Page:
One would also seek to avoid confronting the service user or directing them as to what they should do. Rollnick, one of the principle founders and developers of MI, provides the following examples of how one might engage with someone about smoking, with the first being an example of ‘the righting reflex’ (the desire to advise and direct solutions) and the second being an example of a more MI-consistent approach. I’ve added some comments in brackets to highlight where the doctor in these examples is either using or failing to use the principles of MI:


You: Are you a smoker? (closed question)

Patient: Well, sort of yes.

You: How much do you smoke each day? (closed question)

Patient: I don’t know, about 15-20 years?

You: With that chest, I must tell you, it’s going to get worse if you smoke like this (confronting)

Patient: Yes, I know but you see it helps with the stress, if you knew what I go through with that truck and the long roads, it’s enough just to get through the day.

You: But if you carry on like this you might lose even more time at work (confronting and not listening to the patient’s reasons for smoking)

Patient: yes, I am cutting back you see.

You: Well we’ve got some good aids to quitting if you are interested? (advising, directing)

Patient: yes thanks, I’ll give it some thought thank you doctor.


You: would you mind if we talked about your smoking? (asking permission)

Patient: Well, OK.

You: How do you really feel about it? (open question)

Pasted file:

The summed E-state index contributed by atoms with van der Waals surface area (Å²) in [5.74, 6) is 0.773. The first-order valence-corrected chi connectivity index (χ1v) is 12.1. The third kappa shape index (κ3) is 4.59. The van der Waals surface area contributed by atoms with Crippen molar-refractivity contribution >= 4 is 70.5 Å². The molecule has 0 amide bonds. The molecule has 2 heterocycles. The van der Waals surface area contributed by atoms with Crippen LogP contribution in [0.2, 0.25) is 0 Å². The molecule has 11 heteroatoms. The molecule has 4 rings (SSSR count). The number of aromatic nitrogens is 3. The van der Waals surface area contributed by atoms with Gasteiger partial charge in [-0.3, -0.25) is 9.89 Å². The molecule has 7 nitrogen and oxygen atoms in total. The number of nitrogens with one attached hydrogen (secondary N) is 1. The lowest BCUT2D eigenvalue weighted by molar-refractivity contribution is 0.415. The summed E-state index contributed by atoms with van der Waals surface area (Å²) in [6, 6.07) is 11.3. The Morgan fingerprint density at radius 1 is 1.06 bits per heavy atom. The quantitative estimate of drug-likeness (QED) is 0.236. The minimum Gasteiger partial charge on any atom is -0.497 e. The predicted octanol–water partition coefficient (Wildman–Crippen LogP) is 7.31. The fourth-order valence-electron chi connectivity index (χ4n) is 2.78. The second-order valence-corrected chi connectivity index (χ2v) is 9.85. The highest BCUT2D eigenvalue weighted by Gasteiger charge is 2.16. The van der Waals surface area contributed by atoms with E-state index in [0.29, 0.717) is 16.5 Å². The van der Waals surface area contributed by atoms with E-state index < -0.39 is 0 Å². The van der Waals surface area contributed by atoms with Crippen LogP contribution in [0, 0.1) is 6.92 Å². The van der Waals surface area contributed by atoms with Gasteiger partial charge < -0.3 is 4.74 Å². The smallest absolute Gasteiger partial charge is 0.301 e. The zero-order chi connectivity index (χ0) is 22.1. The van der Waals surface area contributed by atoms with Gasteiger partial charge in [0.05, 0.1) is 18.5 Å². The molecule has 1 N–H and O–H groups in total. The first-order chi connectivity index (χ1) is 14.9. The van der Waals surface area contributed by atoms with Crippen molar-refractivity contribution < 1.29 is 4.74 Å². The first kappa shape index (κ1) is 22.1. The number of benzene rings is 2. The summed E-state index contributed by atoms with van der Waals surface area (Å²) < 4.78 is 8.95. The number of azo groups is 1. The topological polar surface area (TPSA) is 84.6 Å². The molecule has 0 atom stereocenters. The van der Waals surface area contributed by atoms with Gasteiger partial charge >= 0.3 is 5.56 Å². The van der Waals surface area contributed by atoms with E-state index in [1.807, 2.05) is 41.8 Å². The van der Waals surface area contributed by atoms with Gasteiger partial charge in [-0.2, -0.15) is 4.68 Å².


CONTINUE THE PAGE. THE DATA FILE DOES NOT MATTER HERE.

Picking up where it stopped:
Patient: I’m trying to cut back, but I can’t say it’s easy with my job, you know it’s stressful driving a truck.

You: It’s not easy for you yet you’d like to smoke less (reflecting, highlighting the patient’s possible motivation to change)

Patient: Oh if I could, definitely, I know it’s not good for my chest for a start.

You: You can feel the effect for yourself and it’s not pleasant (reflecting, highlighting the patient’s possible motivation to change)

Patient: That right, but it’s such a stress reliever it’s hard to let go.

You: It’s difficult for you to imagine being without smoking (reflecting)

Patient: yes, that’s exactly right, you got me.

You: I don’t want to give you a lecture or hassle you about this, but I’m wondering what would be helpful for you? (emphasising patient’s control, seeking their opinion on what might help)

Patient: I just don’t know Doc.

You: Tell me, deep down, how important is this for you right now? (open question, emphasising the patient’s option to seek help or not)

Patient: I feel sick and I’m tired, and this smoking wears me down…